The city of Battle Creek announced a series of upcoming town halls seeking community input on how to spend money from $30.5 million in American Rescue Plan Act funding.
“We expect there will be a lot of diversity and opinion about how dollars could be spent and we expect the final allocation will include a lot of diverse ways of spreading the money around the community," Ted Dearing, Assistant City Manager for the city of Battle Creek, said.
The first town hall is scheduled for Wednesday, Oct. 13 at Kingdom Builders, located at 50 Spencer Street.
According to the city, the money must be used to meet certain federal requirements. As of August 2021, an interim rule said the city could use the ARPA funds in four ways:
- Negative economic impact
- Premium pay for eligible workers
- Government services lost revenue
- Water, sewer, and broadband
Dearing said the city has several priorities already, including dependable city operations, improved broadband services, and affordable housing, among others.
“We do want to fund an initiative we’ve designed to work with our local hotels and motels to try to create an environment that is more safe for long-term stays," Dearing said. "The reason behind that is we do have a housing vulnerable population that uses our hotels for housing but they aren’t necessarily configured for long-term stays.”
Some residents have already voiced their ideas ahead of the town hall meetings, Dearing added.
“I think the idea that the city could provide support through utility billing, for example, is very popular throughout the local community," he said. "I think any relief the city can provide in terms of cost of services we provide directly to people is a popular theme.”
The city has also prioritized providing support to BIPOC organizations that are serving a community need in Battle Creek, Dearing said.
There are certain areas where the funding cannot be used.
“We’ve had a lot of people reach out to us and say well what you need to do is pay down your debt but unfortunately we cannot do that," Dearing said. "We can’t pay down debt, there are some limitations... in most cases the money has to be directly tied to a negative impact from COVID. There are a lot of folks who have ideas around small business support that we might not necessarily be able to fund because we can’t create a direct tie to negative economic impact. In some instances we can, in a lot of instances we can’t.”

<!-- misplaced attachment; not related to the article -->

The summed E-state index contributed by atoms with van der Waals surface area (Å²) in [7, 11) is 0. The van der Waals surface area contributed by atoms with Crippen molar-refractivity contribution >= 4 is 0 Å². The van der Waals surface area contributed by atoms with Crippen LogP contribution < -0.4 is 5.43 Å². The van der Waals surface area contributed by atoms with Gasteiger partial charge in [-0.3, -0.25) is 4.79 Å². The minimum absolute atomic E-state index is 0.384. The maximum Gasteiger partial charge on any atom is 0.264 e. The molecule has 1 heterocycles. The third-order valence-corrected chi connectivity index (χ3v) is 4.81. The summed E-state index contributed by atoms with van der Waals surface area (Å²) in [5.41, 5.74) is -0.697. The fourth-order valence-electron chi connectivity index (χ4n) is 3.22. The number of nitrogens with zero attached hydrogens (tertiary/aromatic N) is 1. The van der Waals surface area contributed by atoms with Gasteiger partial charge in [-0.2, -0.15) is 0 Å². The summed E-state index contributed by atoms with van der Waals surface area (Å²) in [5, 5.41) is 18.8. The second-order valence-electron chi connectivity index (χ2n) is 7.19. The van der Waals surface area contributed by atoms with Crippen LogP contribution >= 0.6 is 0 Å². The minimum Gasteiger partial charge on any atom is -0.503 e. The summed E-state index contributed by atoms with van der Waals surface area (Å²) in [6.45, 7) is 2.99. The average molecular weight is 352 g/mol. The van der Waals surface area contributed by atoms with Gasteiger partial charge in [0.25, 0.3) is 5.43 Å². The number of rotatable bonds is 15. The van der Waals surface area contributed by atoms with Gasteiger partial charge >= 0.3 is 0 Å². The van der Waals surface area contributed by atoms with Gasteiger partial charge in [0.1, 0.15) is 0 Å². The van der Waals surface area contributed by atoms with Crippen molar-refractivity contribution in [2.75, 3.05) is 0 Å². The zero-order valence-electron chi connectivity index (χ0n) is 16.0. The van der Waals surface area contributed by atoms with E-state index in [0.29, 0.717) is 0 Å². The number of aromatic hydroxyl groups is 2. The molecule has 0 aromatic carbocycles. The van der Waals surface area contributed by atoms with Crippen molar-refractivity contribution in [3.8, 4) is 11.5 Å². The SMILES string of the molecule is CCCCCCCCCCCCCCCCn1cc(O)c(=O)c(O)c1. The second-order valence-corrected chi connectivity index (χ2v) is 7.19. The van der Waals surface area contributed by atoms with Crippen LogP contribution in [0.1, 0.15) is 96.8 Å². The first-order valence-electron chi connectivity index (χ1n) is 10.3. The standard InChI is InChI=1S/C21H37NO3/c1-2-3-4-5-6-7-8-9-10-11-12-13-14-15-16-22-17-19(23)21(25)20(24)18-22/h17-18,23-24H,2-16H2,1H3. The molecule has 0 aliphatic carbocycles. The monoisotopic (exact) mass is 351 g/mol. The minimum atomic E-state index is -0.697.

Upcoming scheduled town halls:
- Oct. 13 – Kingdom Builders, 50 Spencer Street
- Oct. 20 – Virtual and online – live streamed to the city’s Facebook page and AccessVision – participate by calling (312) 626-6799 and entering the meeting ID 840 6717 6178 – 10 a.m. to noon
- Oct. 20 – Washington Heights United Methodist Church, 153 North Wood Street (live-streamed to the church’s Facebook page) 3W Kendall-Goodale bus route; closest stop at Parkway Drive/Hancock Court, serviced at :05 and :35 after each hour
- Oct. 27 – New Level Sports Ministries, 400 West Michigan Avenue 1W West Michigan bus route; closest stop at West Michigan/Kendall Street, services at about :20 after each hour
- Nov. 3 – Lakeview Square Mall, 5775 Beckley Road (use entrance by Barnes & Noble) – 5-6:30 p.m. 4S SW Capital bus route; stop is at the mall, in the back by the flagpole, serviced at :50 after each hour
- Nov. 10 – Burma Center, 765 Upton Avenue, Springfield 5W Fort Custer bus route; stop near the Burma Center on Upton, limited service hours
- Nov. 17 – LaMora Park Elementary, 65 North Woodlawn Avenue – 7-9 p.m.
- Dec. 1 – Kool Family Center, 200 West Michigan Avenue – hosted with Voces: 1W West Michigan bus route; closest stop near West Michigan/Washington Avenue at the Seventh Day Adventist Church, serviced at :15 after each hour
City leaders will share the same information at each meeting, so those interested in attending will only need to be at one.
The final decision on the allocation of funds won't be made until all meetings have been completed in December.